Wednesday, 1 June 2016

Looking Up In Seattle - Scaffold Malfunction

In Seattle today a window washer was seen repelling down after a scaffold malfunction.
SEATTLE - Firefighters launched a rescue operation Tuesday after two window washers became stuck outside the upper floors of a high-rise building in downtown Seattle. Witnesses said that the window washers were trapped outside the 29th or 30th floor of the CenturyLink building in the 1600 block of 7th Avenue. 

Firefighters responded to the scene and rappelled down to the rooftop of the building for a rope rescue. Both window washers then safely rappelled down one at a time the several stories to the ground below. Seattle Fire officials said it appears an equipment malfunction was to blame for the washers getting stuck. 

Folks on the ground were captivated after two window washers got stuck outside the 23rd floor of a high-rise building in Seattle Tuesday. 
Window washers rescued from Seattle high-rise: Everyone could see how high up they were. These window washers -- their company is called "Panefully Clean" - weren't cleaning anything by this time. Just stuck. And just about every head was stuck, too, looking up. "Looks pretty insane!" said Richard Tarkington after he'd been watching for 45 minutes.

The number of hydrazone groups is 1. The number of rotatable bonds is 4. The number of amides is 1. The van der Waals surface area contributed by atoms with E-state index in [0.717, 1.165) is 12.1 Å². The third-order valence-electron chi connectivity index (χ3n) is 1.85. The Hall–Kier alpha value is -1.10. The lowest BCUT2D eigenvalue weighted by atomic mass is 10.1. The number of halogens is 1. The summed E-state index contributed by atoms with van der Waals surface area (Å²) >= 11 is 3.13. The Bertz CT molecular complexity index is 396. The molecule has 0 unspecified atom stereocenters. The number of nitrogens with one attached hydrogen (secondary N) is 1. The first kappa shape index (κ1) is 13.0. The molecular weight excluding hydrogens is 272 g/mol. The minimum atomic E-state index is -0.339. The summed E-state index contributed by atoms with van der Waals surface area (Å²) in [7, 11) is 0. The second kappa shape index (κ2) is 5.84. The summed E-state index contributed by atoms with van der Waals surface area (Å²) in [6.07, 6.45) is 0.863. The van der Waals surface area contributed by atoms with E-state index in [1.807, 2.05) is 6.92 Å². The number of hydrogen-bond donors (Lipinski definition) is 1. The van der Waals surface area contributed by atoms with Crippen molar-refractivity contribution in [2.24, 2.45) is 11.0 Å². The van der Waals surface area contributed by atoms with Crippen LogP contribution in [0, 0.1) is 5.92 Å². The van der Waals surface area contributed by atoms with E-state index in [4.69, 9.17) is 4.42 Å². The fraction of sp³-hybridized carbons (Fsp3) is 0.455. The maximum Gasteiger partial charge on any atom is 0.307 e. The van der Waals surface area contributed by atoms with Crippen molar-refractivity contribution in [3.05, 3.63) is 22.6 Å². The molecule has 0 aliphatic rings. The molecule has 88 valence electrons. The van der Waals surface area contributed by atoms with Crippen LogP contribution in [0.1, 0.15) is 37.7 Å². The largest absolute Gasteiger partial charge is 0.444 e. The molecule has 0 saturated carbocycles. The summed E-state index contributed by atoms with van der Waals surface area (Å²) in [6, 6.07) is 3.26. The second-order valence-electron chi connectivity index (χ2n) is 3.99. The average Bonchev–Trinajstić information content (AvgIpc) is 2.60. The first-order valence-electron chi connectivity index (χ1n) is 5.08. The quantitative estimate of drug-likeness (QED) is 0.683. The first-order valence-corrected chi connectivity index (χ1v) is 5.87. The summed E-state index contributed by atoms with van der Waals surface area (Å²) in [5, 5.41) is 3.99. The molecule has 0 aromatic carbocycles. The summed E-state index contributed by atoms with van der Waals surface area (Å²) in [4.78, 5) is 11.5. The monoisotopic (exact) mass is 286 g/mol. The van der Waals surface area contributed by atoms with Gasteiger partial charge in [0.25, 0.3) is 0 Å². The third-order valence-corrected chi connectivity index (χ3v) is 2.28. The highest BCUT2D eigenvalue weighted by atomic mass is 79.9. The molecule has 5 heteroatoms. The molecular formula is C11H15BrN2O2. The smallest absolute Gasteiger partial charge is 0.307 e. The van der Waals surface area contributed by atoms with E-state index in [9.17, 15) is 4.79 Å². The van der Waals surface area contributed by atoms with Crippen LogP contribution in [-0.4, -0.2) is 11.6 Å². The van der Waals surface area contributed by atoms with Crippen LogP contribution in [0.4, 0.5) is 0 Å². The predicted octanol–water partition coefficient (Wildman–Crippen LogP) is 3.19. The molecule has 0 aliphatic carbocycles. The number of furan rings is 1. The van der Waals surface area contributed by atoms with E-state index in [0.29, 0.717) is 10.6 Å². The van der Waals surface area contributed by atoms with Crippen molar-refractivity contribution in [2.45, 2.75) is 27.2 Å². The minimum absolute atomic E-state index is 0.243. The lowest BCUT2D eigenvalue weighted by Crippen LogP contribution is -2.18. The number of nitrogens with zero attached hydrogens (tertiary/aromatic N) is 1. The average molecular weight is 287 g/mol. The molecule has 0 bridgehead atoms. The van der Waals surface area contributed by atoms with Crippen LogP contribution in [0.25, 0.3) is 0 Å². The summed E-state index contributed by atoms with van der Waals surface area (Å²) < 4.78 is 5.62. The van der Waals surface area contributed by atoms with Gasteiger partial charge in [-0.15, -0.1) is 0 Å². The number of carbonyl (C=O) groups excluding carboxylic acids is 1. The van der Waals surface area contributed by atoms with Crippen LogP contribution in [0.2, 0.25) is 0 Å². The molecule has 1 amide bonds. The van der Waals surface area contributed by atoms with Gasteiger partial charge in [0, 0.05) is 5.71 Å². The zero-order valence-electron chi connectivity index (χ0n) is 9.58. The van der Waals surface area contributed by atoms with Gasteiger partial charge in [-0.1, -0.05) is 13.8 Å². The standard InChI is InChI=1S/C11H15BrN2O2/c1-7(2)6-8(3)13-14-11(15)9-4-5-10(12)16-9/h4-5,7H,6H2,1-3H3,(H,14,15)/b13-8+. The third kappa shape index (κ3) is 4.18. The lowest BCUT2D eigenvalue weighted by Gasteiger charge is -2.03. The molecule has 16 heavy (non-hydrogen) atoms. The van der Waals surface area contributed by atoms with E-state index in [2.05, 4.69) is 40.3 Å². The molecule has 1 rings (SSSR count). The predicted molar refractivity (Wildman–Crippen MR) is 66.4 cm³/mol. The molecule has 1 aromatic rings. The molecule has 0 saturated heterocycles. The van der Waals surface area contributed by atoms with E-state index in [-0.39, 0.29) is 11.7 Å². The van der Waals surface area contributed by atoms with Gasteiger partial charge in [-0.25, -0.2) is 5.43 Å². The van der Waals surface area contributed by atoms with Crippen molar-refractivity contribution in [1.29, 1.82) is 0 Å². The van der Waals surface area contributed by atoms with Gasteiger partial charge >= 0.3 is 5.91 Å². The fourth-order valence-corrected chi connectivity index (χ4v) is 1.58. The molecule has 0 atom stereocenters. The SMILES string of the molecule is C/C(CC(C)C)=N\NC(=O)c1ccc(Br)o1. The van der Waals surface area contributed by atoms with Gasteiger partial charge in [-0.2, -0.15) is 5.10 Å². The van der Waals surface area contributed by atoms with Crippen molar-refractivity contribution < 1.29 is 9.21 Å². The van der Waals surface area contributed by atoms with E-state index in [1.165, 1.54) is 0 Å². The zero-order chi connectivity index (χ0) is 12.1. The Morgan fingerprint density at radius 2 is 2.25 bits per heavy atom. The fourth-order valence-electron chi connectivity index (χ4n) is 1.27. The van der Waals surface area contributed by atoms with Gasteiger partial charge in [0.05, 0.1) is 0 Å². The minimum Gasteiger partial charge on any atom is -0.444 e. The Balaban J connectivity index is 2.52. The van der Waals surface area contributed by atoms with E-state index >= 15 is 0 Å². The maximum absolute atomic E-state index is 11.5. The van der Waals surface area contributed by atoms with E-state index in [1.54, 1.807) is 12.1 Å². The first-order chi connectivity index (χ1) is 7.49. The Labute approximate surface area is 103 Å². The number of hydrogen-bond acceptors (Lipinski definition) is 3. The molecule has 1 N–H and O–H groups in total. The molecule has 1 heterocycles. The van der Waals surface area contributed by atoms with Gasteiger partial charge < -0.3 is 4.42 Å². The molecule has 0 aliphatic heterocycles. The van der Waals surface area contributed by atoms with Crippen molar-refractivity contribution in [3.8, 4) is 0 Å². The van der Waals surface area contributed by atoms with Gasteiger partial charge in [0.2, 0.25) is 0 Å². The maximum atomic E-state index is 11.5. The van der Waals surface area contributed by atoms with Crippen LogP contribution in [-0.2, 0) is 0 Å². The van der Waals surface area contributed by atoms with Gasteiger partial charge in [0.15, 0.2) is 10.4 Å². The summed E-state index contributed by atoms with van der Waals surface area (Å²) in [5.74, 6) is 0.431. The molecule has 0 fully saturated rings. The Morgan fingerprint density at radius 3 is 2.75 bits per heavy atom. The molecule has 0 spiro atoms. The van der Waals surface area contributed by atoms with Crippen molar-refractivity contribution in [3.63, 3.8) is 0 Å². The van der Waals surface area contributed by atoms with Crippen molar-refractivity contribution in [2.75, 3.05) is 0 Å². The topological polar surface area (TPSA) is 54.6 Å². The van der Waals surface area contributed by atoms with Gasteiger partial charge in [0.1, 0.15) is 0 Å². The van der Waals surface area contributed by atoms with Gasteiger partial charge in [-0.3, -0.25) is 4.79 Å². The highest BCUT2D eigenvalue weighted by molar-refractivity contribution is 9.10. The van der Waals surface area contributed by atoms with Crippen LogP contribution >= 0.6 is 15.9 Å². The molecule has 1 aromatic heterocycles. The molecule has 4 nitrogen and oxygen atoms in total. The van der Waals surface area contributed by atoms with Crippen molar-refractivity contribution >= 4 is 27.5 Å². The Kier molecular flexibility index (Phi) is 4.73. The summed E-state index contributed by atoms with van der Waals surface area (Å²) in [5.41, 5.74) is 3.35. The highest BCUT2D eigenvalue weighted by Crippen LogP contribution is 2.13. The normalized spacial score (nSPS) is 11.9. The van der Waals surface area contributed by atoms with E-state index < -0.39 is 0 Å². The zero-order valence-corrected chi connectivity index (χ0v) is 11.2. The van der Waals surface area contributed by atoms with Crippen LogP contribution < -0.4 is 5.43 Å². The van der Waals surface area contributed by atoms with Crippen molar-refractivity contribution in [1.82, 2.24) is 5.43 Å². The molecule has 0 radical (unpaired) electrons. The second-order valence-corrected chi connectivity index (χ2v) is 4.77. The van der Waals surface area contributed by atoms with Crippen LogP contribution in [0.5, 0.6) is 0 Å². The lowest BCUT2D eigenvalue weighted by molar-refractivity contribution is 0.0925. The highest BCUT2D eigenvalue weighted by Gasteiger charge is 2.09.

"I see the two guys up there," said Tarkington, his neck craning toward the tower. "They look like they're stable. So it's not too bad. But they are stuck, that's for sure." Birdie Sharp was asked what her fascination was with it. "Because there's always something," said Sharp, laughing. "We had a man in a tree. Now we have men on the building."

Seattle firefighters gearing up on roof top of downtown high rise after window washing hanging scaffold became stuck.  Rescuers rappelled down from the top of the building to the platform and then helped the workers lower themselves down to street level using a harness and rope.
The men told Seattle fire officials they began washing the windows at the old Century Link building in downtown Seattle at about 10 a.m. Tuesday.  It was nearly 1 p.m. and they were just about done, when their platform stopped working. So Seattle Fire Rescue One was called in to bring them down. "We just verified the systems that the contractor already in place," said Seattle Fire Lt. Frank Brennan. "That they were satisfactory; that the workers were in good health."

Then firefighter Michael Vander Beek rappelled down to check on them. "Both the gentlemen were doing well on the platform," said Vander Beek. "I just checked in on them to make sure they were comfortable doing the rappel." And they were. Nearly two hours after they got stuck, each window washer managed to rappel safely to the ground.

"We do this regularly for training," said Vander Beek. "It all went as planned." In fact, this is the first time that firefighter got to do this in the real world. He has been with the rescue unit not quite a year, he says. The window washers declined to talk.

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